The Indoor Environment Handbook – How to Make Buildings Healthy and Comfortable from PHILOMENA M BLUYSSEN

Title: The Indoor Environment Handbook – How to Make Buildings Healthy and Comfortable
Author: PHILOMENA M BLUYSSEN
Publisher: EARTHSCAN & RIBA PUBLISHING, LONDON
ISBN No.: 978-1-84407-787-8
Year of Publication: 2009
Website: http://www.earthscan.co.uk

I found this book a fascinating mix of valuable explanations and bewildering statistics and calculations but nevertheless, its insights into how humans react normally (and abnormally) to indoor environments are excellent.

The author warns that the book is for “students of the world” who want to learn about design, construction and maintenance of non-industrial indoor environments. It was co-published with RIBA (Royal Institute of British Architects) so it is clear that this is also aimed at steering architects to build buildings whose insides recognise the frailties of human beings. She also suggests that it is for the teachers of the above and anyone else…which pretty much covers everyone.

The book is split into three parts:- Humans and the indoor environment; Heath and Comfort in the indoor environment; and Management of the indoor environment. Part 1 should be read as it gives an important context and explains useful detail about human physiology which is important further down the line. Part 2 and 3 contain the cutting detail and without Part 1, even the professional will want to flip back and forth to pick up on facts and explanations. However, if you want to cheat, go straight to Chapter 10, Summary and Conclusions, which succinctly précis the sections and their linkages.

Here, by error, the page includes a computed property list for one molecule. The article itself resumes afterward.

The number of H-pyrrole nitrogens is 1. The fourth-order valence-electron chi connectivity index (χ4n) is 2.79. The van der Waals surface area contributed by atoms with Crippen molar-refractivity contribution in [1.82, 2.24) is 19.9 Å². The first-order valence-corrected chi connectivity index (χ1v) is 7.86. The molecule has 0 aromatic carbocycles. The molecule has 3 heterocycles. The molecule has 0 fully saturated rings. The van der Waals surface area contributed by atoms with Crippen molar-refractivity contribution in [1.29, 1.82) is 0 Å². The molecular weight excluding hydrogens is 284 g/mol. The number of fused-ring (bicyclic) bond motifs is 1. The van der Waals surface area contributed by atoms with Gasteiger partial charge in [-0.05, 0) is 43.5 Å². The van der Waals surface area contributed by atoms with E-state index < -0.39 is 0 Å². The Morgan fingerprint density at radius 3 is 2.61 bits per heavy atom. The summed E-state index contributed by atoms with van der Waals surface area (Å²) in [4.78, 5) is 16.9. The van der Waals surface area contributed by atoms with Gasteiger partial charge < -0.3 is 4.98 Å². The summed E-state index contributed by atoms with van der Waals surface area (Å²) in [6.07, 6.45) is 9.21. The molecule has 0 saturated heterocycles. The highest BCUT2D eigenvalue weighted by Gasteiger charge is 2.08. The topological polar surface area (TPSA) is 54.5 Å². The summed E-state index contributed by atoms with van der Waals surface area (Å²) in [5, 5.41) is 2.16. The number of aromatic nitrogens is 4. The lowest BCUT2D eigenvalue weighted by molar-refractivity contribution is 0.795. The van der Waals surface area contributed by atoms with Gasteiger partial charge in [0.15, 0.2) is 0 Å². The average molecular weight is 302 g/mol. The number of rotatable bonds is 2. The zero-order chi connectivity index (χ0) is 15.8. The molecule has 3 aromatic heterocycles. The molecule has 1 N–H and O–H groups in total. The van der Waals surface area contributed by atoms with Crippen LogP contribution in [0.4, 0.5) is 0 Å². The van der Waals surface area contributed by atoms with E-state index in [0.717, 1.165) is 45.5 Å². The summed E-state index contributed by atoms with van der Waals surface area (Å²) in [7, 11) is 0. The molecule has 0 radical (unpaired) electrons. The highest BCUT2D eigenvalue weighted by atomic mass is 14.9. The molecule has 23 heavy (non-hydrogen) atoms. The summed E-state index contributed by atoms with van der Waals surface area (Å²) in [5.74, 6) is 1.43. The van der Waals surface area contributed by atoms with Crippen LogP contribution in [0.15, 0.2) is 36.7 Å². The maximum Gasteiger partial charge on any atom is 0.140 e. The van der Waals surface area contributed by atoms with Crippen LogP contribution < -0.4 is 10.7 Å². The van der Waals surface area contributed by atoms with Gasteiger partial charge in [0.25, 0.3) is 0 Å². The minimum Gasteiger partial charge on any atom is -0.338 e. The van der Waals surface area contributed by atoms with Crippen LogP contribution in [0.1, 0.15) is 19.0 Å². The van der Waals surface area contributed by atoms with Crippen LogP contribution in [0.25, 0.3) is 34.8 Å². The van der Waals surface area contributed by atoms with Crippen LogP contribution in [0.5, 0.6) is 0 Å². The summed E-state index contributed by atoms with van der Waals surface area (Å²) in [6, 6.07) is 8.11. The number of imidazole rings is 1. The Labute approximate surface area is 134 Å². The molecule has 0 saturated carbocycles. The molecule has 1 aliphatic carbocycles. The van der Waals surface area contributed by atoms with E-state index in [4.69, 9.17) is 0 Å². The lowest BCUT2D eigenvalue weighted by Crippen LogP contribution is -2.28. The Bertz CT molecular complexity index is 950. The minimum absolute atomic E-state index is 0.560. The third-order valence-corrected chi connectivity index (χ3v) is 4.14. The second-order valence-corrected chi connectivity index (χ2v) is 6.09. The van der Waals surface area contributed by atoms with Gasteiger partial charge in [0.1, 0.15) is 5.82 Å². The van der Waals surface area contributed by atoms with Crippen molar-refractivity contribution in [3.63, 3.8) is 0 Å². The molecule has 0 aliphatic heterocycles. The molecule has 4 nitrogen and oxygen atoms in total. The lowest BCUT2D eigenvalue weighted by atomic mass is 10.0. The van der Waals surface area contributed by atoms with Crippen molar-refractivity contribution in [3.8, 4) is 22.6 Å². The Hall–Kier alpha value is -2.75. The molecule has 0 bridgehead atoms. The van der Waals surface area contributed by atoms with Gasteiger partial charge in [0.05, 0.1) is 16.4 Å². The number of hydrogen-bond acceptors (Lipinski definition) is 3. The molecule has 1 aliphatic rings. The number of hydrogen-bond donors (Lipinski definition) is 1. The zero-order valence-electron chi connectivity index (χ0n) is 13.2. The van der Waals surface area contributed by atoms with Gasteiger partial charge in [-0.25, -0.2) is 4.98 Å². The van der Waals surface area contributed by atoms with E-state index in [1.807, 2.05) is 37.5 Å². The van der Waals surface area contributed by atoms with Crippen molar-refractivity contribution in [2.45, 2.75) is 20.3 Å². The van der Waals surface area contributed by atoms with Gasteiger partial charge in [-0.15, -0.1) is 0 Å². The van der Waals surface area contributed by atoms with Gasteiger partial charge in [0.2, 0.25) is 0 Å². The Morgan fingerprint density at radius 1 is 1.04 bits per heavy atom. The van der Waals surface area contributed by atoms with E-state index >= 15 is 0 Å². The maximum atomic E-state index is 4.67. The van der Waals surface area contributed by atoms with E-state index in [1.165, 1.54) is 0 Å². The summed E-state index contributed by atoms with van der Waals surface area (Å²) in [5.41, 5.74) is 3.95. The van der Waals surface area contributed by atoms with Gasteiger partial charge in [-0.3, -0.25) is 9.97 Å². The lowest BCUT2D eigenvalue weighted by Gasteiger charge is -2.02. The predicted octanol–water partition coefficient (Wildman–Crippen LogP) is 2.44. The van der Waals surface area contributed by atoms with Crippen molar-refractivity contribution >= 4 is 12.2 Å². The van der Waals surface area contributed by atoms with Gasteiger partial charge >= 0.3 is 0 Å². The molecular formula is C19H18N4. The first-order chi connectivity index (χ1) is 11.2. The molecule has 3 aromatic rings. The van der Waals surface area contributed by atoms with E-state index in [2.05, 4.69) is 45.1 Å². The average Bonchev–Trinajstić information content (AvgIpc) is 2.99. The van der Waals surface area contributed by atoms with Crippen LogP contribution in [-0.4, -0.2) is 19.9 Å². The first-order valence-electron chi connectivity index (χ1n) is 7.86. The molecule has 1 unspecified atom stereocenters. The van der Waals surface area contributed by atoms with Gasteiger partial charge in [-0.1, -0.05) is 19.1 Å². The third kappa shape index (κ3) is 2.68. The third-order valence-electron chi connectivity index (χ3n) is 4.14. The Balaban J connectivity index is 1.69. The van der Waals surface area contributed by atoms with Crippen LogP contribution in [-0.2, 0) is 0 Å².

The excellent contents section means that the book is easy to dip into and combined with a thorough index, it is possible to access most areas of information the reader might be interested in. The book also has some useful checklists and questionnaires which save time for the professional.

This is primarily a textbook for professionals such as Health & Safety Managers and Occupational Hygienists but the informed layman would still be able to work with it. Sadly, the author prefaces her comments with the note that it refers mainly to Western countries but with a pinch of salt, we Africans can read it. Recommended.

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